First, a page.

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Environmental Factor

Environmental Factor

Your Online Source for NIEHS News

September 2022

NIEHS researchers first to determine 3D structure of twinkle protein

Researchers hope discovery leads to potential treatments for mitochondrial diseases.

A three-dimensional (3D) structure that allows scientists to see how and where disease mutations on the twinkle protein can lead to mitochondrial diseases has been developed by a team of scientists in the NIEHS Division of Intramural Research (DIR). Mitochondrial diseases are a group of inherited conditions that affect one in 5,000 people and have very few treatments.

The twinkle protein is involved in helping cells use energy converted from food. Prior to the development of this 3D structure, researchers were unable to determine how mutations contribute to disease.

“For the first time, we can map the mutations that are causing a number of these devastating diseases,” said lead author Amanda Riccio, Ph.D., a postdoctoral researcher in the Mitochondrial DNA Replication Group. “Clinicians can now see where these mutations lie, use this information to help pinpoint causes, and help families make choices, including decisions about having more children.”

Twinkle protein structure and Amanda Riccio Riccio is the first to develop a 3D structure of the Twinkle protein. The structure enabled the research team to identify at least 25 mitochondrial disease-causing mutation sites within the protein structure. (Photos courtesy of Amanda Riccio and Steve McCaw / NIEHS)

Pathway to possibilities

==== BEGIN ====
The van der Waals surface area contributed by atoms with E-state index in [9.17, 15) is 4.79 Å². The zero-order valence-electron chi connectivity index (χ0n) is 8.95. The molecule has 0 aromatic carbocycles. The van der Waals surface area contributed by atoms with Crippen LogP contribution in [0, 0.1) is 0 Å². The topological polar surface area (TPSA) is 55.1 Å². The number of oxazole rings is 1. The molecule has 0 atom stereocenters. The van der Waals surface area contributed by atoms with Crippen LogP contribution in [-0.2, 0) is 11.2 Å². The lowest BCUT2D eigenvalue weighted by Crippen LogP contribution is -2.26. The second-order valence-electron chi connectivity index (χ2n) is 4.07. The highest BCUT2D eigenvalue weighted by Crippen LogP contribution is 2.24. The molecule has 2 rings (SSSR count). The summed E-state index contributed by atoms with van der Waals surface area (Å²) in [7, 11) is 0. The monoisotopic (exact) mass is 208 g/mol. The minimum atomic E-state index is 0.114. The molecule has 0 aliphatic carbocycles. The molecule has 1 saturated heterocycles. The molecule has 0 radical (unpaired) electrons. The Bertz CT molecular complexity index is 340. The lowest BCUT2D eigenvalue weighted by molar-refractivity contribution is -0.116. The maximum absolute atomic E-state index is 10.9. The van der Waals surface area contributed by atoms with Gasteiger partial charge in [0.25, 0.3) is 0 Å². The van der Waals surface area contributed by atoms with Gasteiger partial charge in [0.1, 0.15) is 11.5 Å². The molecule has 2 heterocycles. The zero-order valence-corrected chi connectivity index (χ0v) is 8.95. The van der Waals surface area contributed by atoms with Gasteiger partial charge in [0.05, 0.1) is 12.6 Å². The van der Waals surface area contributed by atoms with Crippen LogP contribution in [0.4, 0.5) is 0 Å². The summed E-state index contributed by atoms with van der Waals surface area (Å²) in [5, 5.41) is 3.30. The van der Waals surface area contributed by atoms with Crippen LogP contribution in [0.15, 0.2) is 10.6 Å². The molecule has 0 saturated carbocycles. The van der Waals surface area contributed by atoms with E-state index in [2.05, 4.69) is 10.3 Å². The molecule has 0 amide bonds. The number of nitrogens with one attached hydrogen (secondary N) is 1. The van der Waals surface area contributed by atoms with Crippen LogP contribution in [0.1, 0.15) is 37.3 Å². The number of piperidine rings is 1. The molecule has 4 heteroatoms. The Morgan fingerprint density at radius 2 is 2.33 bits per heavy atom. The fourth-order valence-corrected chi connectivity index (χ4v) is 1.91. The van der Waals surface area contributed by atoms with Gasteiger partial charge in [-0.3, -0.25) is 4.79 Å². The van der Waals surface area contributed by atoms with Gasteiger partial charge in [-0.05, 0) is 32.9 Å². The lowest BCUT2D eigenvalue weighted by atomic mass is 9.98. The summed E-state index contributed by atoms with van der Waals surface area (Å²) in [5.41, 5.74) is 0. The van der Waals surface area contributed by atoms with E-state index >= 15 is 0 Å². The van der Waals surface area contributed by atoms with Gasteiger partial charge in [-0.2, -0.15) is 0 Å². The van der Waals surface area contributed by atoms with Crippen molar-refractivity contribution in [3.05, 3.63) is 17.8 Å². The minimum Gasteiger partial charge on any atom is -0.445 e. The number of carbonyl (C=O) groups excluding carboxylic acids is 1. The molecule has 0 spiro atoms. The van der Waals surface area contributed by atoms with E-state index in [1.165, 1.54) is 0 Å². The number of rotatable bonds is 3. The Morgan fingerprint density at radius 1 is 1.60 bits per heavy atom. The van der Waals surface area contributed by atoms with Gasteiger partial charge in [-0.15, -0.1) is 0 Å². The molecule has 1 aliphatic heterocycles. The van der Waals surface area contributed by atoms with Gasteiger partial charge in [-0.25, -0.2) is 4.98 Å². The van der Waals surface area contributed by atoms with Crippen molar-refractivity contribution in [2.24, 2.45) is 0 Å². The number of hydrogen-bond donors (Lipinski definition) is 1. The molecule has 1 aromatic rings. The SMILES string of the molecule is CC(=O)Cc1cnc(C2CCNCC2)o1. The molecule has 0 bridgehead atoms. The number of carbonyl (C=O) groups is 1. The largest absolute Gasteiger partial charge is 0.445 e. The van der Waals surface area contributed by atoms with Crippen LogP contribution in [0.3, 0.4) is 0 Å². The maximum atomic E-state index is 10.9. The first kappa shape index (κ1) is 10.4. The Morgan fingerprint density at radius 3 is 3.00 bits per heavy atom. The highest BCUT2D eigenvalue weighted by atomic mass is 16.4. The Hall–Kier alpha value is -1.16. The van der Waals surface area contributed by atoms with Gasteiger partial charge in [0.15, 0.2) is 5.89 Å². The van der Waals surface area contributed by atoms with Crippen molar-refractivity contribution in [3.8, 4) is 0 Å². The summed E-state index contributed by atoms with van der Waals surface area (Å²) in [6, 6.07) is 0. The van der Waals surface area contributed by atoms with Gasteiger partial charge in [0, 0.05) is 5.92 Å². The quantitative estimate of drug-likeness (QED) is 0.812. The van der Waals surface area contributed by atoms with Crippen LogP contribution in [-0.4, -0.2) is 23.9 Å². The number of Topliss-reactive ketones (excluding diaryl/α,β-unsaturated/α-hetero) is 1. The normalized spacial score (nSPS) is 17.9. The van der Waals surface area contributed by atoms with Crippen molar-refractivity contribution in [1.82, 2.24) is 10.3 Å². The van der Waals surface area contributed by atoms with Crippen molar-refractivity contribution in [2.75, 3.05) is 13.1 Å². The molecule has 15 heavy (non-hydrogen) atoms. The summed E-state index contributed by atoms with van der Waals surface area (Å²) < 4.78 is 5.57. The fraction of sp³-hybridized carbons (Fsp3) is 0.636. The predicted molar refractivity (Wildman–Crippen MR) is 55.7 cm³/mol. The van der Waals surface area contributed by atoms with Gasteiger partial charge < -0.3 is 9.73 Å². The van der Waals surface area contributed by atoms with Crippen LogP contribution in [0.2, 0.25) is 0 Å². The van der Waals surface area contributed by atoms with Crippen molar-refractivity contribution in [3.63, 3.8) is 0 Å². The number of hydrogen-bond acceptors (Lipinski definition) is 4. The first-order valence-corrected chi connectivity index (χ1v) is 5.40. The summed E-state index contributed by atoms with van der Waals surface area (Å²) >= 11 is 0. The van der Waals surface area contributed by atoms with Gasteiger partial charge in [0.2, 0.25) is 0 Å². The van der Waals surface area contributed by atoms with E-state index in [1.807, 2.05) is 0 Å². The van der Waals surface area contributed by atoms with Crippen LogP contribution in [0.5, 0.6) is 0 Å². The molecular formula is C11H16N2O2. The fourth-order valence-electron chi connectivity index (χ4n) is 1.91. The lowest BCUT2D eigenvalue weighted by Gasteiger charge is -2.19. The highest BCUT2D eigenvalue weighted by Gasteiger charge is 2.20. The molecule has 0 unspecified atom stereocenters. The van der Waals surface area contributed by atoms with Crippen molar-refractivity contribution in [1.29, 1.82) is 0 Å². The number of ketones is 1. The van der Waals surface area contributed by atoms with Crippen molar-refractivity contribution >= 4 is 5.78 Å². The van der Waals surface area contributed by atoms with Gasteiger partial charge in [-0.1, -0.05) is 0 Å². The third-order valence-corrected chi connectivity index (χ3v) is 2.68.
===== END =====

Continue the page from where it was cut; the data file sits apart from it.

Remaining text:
The new findings will be particularly relevant for developing targeted treatments for patients who suffer from mitochondrial diseases such as progressive external ophthalmoplegia, a condition that can lead to loss of muscle functions involved in eye and eyelid movement; Perrault syndrome, a rare genetic disorder that can cause hearing loss; infantile-onset spinocerebellar ataxia, a hereditary neurological disorder; and hepatocerebral mitochondrial DNA (mtDNA) depletion syndrome, a hereditary disease that can lead to liver failure and neurological complications during infancy.

Published in the Proceedings of the National Academy of Sciences, the paper showcases how the NIEHS researchers were the first to accurately map clinically relevant variants in the twinkle helicase, the enzyme that unwinds the mitochondrial DNA double helix. The twinkle structure and all the coordinates are now available in the open data Protein Data Bank that is freely available to all researchers.

Final piece of mitochondrial puzzle

William Copeland, Ph.D. Copeland has served as a longtime volunteer with the United Mitochondrial Disease Foundation. He is hopeful this breakthrough will lead to new treatments for such disease. (Photo courtesy of Steve McCaw / NIEHS)

“The structure of twinkle has eluded researchers for many years,” noted William Copeland, Ph.D., who leads the Mitochondrial DNA Replication Group and is the corresponding author on the paper. “It’s a very difficult protein to work with. By stabilizing the protein and using the best equipment in the world, we were able to build the last missing piece for the human mitochondrial DNA replisome.”

Using cryo-electron microscopy (Cryo-EM), the researchers were able to see inside the protein and the intricate structures of hundreds of amino acids or residues and how they interact.